Some may argue that even acupuncture itself is focused on these relationships as well!

What’s interesting to me is that both Acupuncture and the Myofascial Theory rely on injections (dry or wet needles) to address the trigger points and then to release them.

I am offering here a solution that does not require any needling and instead uses only the mere qualities of breath.

To do this, it is fundamental that you understand how to use the breath in order to achieve such a result.

Applying the One Minute Practice on Trigger Points

To apply the practice it is important that you have already integrated the Specific Breath as described in our Foundations chapter.
If you have not read that chapter, please read it first.

To release Trigger Points and tension in the muscles follow the steps below:

  1. Lay down in a comfortable position on your back
  2. Connect to your breath focusing on the lower corner of your sternum
  3. Extend your breath to the region around the diaphragm
  4. Find the trigger point that you want to release
  5. Keep your finger on top of it
  6. Apply the Specific Breath just on that point until you feel the release
  7. Go to the next point until you feel complete release of the area you are working on

Optimizing the Quality of the Breath and the Pressure

You might notice when the muscles begin reacting to your breath. You might feel them vibrating subtly.

If and when you feel this, slow down your breath even more (while maintaining ease) in order to extend the duration of the vibration as much as possible.

The vibrating signifies that the trigger point or the tension of the muscle is beginning to release. All that is required of you now is to be patient until the fibers of the muscle release and the tension disappears.

If you cannot get to this point, try to change your pressure. Depending on what pressure you apply you might feel a different response. More pressure will allow to you to access the deeper tissues, but if you are not feeling any release, it might be because there is still tension on the superficial level that must first be attended to. If this is the case, release your pressure a bit and focus on the superficial level first until it feels cleared.

Notice How Long It Takes

The factors that impact the time needed to release specific muscles will vary depending on both the precision of the pressure as well as that of the breath.

If you feel it working, you will notice how one breath can unlock a muscle fiber completely. If you perceive no response, you will know that there is some dis-coordination between the pressure and/or the breath.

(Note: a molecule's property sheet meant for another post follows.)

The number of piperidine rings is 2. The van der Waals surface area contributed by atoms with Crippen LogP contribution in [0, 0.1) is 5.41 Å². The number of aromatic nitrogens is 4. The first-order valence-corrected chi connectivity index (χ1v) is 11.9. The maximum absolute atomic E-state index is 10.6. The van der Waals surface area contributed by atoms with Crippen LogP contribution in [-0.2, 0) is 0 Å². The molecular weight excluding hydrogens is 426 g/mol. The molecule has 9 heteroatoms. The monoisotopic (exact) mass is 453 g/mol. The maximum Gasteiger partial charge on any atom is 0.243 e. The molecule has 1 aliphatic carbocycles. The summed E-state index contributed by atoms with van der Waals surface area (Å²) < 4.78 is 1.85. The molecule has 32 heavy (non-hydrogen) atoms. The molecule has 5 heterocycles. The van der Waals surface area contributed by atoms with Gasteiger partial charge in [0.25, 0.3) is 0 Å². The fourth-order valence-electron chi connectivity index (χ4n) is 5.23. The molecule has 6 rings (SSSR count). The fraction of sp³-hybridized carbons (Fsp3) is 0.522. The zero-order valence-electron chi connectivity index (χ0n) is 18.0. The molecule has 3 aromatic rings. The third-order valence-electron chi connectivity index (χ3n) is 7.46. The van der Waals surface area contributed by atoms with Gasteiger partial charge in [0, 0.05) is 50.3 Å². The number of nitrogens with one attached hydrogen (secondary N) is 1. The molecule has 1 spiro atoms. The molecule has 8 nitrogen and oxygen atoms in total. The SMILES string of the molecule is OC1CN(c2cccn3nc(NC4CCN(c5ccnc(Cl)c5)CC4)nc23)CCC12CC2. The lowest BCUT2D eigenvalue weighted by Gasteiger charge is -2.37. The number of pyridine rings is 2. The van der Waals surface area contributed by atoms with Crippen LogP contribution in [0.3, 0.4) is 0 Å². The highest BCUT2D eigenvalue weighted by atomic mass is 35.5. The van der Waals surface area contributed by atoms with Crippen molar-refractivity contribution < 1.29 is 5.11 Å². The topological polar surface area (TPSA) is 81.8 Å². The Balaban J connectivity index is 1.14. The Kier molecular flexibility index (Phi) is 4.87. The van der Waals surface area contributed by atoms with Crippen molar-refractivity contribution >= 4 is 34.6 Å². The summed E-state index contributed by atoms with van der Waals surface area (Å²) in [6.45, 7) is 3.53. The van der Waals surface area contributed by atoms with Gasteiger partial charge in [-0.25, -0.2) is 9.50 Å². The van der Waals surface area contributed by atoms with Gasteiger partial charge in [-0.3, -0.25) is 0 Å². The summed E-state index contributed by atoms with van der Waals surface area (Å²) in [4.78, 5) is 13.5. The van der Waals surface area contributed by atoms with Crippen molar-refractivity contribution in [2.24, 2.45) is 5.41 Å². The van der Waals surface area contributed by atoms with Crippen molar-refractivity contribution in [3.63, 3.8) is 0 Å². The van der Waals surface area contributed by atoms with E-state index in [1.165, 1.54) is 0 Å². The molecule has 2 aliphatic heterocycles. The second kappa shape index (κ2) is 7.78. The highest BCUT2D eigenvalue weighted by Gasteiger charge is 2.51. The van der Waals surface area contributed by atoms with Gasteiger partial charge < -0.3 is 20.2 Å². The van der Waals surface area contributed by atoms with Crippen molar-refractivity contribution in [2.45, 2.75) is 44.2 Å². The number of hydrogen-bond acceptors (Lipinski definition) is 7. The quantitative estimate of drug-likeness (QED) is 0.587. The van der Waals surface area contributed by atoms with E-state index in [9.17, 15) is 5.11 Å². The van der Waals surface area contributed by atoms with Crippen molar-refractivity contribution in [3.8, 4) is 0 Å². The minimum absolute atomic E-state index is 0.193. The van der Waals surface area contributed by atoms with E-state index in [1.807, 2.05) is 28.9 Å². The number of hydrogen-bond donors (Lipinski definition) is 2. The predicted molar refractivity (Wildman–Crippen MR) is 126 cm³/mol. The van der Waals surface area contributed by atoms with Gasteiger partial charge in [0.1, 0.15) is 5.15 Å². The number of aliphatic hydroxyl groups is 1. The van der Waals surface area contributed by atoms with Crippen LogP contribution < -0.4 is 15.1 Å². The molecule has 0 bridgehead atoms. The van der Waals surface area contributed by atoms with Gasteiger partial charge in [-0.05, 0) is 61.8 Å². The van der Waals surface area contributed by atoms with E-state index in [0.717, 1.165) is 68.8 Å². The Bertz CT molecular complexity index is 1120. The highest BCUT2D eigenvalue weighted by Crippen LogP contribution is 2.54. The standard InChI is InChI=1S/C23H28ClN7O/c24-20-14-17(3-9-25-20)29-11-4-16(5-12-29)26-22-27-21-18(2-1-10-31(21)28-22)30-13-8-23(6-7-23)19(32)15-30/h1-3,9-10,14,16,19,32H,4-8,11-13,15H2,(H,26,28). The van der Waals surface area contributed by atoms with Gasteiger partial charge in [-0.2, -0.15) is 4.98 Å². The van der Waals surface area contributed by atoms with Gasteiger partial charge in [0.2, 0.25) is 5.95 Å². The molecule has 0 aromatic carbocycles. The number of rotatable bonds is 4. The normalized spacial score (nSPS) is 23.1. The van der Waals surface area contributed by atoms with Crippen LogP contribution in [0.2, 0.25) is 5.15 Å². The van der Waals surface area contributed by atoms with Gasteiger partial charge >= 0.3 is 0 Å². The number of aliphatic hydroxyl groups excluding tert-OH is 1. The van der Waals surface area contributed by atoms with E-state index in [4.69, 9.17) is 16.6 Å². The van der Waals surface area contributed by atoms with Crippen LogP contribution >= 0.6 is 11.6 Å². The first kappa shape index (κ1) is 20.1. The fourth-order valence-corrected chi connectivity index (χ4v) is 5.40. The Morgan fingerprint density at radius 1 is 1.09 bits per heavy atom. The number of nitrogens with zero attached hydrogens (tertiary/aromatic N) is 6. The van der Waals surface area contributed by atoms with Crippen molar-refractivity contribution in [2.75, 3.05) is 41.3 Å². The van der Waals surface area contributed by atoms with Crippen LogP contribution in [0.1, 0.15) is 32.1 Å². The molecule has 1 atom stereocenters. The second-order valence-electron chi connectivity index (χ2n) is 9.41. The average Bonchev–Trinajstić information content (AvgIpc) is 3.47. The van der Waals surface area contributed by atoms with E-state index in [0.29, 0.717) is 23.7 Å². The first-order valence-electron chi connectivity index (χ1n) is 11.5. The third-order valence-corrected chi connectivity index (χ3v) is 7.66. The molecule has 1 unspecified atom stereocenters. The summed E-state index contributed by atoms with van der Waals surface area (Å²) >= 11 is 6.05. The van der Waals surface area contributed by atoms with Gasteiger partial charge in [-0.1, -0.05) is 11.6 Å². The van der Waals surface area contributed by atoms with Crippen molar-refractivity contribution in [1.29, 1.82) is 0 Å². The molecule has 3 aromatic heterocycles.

Luckily, the rule is simple: the more you practice the better you get it.

Back Pain

Upper Back

The pain appears mostly in the region just below the shoulders.

Search for trigger points or tense muscles in the front region, where the image below is colored in blue. Release them with the Specific Breath.

Pain patterns on the upper back and related spot to breathe

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Heart Region

The space between the shoulderblades can often get into tension and spasm. Typical of office jobs.

Apply the Specific Breath along the blue area marked in the picture below.

Pain patterns behind the heart region and related spot to breathe

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Middle Back

The red spot in the picture below shows the area where we can accumulate tension. Typical for office workers.

Apply the Specific Breath along the blue region in the picture below.

Pain patterns on the middle back and related spot to breathe

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Kidney Region

Sharp pain in the kidney region or just tired muscles tend to be originated by tension on the upper part of the abdomen. Check the soft region of the stomach and the ribs around it.

Apply Specific Breath to release the tension.

Pain patterns around the kidneys region and related spot to breathe

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Lower Back Pain


Quadratus lumborum and the erector spinae tend to be the most exposed muscles of this region.

All central abdominal muscles can create tension that affects the muscles on the back.

Be extremely precise in applying the Specific Breath to all places around the blue area in the picture.

Pain patterns on the lumbar region and related spot to breathe

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SacroIliac Joint

In this case most of the pain is originated by extreme tension in the Iliacus muscles.

Apply the Specific Breath to the area marked in blue until the pain fades.

Pain patterns around the sacroiliac joint and related spot to breathe

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The pain around the sacrum could get extremely sharp. All the blue areas must be checked for tension or trigger points, as a wide range of muscles may concur to create tension around the sacrum.

Pain patterns on the sacrum and related spot to breathe

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Sciatic pain tends to get easily chronic because of postural issues.

The area in red shows where the pain tends to manifest.

The area in blue is where we apply the Specific Breath.

When sciatica occurs we normally have accumulated tension along the Psoas muscle that tends not to relax.  Other minor muscles could get involved, that’s why it’s important to check all of the blue areas in the picture.

Applying the Specific Breath on the region around the diaphragm tends to relax the head of the Psoas, while the lower part is relaxed when we get deeper and deeper in the breath and closer to the hip crease.

Sciatic pain and related spot to breathe